We are following a similar path as the US Supreme Court in June 2015, concluding that the constitution grants the right of marriage not only to opposite-sex couples but also to same-sex couples. I am part of the plaintiff group to claim the same before the Japanese Court. The trial just started in February of this year. It will take roughly five years to go through the court proceedings and have a verdict. I hope Japan changes gradually towards more diversity in the near future. In order for this to happen, we need strong support from all over the world.

Is there any way you can tie in your learning outcomes from the MBA to your marriage campaign?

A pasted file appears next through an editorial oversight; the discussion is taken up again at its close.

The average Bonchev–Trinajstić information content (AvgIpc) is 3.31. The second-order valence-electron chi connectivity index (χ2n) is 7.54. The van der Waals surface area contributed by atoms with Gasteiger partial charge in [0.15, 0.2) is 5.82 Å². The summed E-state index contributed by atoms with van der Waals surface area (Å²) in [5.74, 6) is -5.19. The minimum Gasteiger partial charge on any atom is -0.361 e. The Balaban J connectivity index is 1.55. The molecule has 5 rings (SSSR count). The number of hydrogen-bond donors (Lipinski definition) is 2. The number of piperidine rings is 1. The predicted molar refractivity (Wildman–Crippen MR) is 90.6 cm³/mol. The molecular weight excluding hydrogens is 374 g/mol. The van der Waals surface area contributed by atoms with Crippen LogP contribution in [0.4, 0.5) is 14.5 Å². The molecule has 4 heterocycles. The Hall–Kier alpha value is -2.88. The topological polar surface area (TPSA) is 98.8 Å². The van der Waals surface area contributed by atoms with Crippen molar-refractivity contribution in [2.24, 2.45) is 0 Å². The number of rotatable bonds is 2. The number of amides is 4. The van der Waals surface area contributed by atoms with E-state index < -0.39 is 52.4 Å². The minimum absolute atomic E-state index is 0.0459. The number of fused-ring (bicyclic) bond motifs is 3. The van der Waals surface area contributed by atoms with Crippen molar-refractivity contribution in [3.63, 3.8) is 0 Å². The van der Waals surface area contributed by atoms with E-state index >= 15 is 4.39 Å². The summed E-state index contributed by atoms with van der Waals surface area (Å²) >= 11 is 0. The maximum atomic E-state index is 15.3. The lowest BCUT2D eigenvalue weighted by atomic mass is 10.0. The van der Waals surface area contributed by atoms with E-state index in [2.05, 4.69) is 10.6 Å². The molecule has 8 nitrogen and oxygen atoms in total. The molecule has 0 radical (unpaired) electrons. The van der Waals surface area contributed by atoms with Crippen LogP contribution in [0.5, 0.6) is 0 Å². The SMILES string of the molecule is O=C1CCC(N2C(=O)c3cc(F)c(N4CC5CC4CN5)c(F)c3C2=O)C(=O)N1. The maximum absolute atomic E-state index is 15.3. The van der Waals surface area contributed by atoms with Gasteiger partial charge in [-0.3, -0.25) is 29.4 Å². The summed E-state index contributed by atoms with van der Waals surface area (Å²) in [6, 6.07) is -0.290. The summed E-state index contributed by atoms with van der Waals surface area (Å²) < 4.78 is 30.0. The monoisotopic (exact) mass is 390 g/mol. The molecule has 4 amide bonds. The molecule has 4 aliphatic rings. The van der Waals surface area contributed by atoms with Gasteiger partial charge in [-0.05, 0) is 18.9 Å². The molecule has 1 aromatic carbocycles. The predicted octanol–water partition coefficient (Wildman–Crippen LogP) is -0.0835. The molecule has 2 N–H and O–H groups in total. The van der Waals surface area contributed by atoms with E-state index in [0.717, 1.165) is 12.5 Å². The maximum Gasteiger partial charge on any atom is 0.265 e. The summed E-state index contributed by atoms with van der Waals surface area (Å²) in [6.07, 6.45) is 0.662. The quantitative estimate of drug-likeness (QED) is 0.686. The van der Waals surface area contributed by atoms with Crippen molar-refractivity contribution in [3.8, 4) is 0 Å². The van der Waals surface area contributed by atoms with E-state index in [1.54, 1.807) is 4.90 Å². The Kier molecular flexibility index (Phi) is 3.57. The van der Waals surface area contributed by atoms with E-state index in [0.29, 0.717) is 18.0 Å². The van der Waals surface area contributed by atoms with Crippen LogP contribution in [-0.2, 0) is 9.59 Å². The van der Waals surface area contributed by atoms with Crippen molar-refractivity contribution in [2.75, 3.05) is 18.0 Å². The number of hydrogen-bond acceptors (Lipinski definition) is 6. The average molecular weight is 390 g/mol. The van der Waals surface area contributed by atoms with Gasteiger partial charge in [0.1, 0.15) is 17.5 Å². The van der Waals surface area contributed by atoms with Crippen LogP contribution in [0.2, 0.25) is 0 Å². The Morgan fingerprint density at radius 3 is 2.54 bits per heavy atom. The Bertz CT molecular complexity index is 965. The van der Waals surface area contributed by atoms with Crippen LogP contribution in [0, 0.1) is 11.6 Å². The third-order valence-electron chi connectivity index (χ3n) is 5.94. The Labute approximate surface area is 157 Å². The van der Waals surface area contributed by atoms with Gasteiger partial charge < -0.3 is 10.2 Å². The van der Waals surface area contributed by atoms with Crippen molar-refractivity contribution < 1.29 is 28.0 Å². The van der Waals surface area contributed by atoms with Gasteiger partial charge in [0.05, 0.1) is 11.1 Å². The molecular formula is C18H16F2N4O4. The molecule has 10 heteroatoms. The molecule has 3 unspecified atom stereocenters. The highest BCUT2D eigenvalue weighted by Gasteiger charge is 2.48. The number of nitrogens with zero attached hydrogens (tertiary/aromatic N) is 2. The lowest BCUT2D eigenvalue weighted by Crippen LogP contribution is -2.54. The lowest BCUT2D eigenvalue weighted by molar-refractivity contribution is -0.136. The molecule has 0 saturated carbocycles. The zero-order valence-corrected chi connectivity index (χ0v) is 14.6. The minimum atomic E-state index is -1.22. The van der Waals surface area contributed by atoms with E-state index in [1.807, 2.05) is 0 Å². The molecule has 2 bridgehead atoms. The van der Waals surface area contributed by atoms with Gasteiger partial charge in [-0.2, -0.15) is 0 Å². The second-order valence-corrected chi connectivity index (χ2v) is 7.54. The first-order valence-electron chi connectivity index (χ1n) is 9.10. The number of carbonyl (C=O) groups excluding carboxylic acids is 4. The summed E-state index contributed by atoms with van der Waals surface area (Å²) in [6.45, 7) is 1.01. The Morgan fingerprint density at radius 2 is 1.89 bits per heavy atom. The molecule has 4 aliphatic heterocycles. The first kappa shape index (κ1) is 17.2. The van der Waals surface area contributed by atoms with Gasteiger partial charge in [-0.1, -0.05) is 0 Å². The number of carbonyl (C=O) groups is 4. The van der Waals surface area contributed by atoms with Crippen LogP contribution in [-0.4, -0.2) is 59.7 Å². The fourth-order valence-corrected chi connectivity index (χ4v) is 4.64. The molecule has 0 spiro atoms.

What I have learned during the MBA has surely helped me to be part of this campaign activity. The biggest impact has come from the leadership class. I can use my leadership skills in court, at events, or interviews and proudly represent the community. The group of plaintiffs and lawyers have diverse backgrounds, and we often have a challenging time to consolidate comments or to decide on the group’s direction. Therefore, I do exercise my negotiation- and problem-solving skills, which I learned at ESMT to help find consensus within the group. I have also been invited as a guest speaker at variety of events, and the presentation skills I learned have helped me to present effectively.

What are the next steps in the campaign?